An overview of the three core types of mobile apps – native, hybrid & web

We live in a super-connected world where thousands of apps are launched daily. Choosing the best for business or building one from scratch becomes even more challenging with the variety of possibilities to get it done. Prior to making a decision, a thorough assessment of the main mobile app categories is crucial. This way, it will be easier to understand how each type works, as well as what are their pros and cons so that the end result fits end goals and target audience.

Native mobile apps – fast, interactive, and intuitive

Mobile apps that are “native” are built exclusively for a dedicated operating system (OS), such as Apple’s iOS or Google’s Android. In simple terms, native mobile apps built for Android phones cannot be used on iPhones. In terms of key differentiators, they leverage coding language and dev tools developed for that specific platform: Objective-C and Xcode for iOS or Java and Eclipse for Android.

As for the advantages and core benefits of native mobile apps, excellent user experience and high performance are two of the most important. As opposed to other types, natives provide users with a more optimized and streamlined customer experience because they employ the device’s native UI.

Since they can connect with the hardware directly, native apps can easily access a wide variety of features likes NFC, Bluetooth, camera roll, contacts, and more. Because they are built for one specific OS, the core drawback is that developers must duplicate their effort in the making process. The code created for iOS, for example, will not work on Android.

Mobile web apps – affordable, adaptable, and easy to maintain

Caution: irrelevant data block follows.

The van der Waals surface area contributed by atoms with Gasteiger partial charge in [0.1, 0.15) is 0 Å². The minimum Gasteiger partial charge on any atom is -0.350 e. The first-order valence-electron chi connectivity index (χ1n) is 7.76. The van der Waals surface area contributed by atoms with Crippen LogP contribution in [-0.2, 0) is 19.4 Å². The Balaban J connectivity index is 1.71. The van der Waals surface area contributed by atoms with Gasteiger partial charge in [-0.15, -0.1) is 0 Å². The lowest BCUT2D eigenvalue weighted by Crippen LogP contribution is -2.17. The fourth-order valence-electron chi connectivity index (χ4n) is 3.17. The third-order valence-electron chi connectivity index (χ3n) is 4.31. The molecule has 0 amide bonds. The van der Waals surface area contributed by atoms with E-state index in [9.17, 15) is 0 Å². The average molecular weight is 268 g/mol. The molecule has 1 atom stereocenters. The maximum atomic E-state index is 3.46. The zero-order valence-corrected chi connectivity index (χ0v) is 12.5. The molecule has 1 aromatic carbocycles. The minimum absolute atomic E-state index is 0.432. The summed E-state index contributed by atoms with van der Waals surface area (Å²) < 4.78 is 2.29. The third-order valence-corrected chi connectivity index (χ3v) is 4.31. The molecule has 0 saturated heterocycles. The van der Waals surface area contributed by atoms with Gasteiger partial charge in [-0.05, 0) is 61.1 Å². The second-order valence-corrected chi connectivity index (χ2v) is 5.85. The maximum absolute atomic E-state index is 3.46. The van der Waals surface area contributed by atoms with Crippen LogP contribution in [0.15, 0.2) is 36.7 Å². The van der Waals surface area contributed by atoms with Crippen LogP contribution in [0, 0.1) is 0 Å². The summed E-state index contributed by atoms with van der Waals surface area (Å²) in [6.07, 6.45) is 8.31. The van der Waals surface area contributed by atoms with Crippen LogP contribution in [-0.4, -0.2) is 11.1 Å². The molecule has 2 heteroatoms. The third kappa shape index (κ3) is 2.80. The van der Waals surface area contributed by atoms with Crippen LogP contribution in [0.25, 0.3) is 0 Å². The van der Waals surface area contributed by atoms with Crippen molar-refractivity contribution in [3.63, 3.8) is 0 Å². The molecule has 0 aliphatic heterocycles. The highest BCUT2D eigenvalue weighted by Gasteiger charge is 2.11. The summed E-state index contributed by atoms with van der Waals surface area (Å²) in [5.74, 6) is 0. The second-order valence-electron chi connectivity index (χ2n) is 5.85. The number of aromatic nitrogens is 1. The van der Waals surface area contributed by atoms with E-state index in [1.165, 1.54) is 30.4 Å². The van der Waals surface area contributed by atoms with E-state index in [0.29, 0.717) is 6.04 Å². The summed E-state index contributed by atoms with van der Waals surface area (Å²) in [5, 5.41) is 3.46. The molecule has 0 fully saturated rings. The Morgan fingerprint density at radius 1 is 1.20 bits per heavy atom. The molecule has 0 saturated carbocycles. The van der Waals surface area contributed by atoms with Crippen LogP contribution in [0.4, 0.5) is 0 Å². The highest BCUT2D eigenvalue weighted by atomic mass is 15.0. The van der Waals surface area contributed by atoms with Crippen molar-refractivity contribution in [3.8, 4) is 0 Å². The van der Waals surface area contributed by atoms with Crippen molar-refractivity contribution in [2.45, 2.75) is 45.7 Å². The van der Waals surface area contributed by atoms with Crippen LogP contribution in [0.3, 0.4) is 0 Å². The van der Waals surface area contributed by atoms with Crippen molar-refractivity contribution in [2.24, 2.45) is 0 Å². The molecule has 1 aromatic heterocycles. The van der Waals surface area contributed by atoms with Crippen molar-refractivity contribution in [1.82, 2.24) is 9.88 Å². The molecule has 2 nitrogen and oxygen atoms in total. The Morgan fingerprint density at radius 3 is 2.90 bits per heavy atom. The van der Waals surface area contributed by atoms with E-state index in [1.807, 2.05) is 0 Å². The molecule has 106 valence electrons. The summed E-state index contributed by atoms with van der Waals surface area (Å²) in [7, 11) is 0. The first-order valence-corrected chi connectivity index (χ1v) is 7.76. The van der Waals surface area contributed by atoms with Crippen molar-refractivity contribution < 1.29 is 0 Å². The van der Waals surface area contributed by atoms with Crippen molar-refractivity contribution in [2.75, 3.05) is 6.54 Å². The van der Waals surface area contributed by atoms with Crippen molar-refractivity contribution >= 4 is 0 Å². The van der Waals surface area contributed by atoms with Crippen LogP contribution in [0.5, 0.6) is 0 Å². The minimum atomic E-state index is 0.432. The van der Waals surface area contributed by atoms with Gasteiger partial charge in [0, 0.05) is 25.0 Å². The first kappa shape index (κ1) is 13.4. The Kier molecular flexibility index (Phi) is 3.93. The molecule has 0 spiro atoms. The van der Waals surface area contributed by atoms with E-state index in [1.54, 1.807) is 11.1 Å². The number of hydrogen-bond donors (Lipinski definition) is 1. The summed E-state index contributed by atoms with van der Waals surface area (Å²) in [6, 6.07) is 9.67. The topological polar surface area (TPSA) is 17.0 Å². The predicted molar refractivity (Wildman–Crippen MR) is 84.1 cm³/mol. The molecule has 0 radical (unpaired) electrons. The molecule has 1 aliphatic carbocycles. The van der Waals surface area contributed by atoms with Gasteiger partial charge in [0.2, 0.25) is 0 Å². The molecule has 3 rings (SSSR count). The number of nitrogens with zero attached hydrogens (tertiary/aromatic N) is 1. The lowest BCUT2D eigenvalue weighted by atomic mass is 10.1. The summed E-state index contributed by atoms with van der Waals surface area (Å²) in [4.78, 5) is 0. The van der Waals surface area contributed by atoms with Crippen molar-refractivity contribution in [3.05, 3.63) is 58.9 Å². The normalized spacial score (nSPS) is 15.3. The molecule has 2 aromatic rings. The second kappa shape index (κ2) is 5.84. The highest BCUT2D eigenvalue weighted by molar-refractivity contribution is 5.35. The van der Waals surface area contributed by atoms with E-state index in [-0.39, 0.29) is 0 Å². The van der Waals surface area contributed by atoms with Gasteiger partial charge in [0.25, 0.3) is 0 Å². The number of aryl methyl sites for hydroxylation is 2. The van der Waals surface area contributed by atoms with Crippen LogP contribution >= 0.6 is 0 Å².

Similar in behavior to natives, mobile web apps open in a web browser on mobile devices, although they don’t operate as standalone apps. There’s no need to download anything to access web apps because they adapt to the mobile device – and browser – used by the user. In terms of language, they leverage web tech stacks like Javascript, HTML, JQuery, and CSS, and cannot access functionalities specific to native apps (e.g. geolocation, camera, or calendar).

From a business point of view, mobile web apps are more affordable to develop. There’s no installation required and they’re a lot easier to keep up-to-date. On the downside, they’re highly dependant on internet speed and they require a longer timespan to develop.

Hybrid mobile apps – cost-efficient & cross-platform compatibility

Hybrid mobile apps are a perfect blend between mobile web apps and native apps. Developed using a wide variety of tech stacks (e.g. Javascript, HTML, Cordova/PhoneGap, JQuery, CSS), hybrids are downloaded from app stores and installed on user devices. In spite of having the ability to operate offline, as well as responsive design and fast performance, hybrid mobile apps are in fact mobile web apps built to look like natives.

Their main benefits are cost-efficiency and cross-platform compatibility. Unlike native apps, hybrids can be based on an MVP and since they leverage a single code base, maintaining them is much easier. For businesses looking to launch an app in countries with slow internet, the hybrid approach is ideal because of the fast loading capabilities of the dual architecture.

Conclusion

Each of the three mobile app categories mentioned above has its own pros and cons. Prior to choosing a type – native, hybrid, or web – it is important to do your due diligence just to make sure your final selection matches all business requirements.

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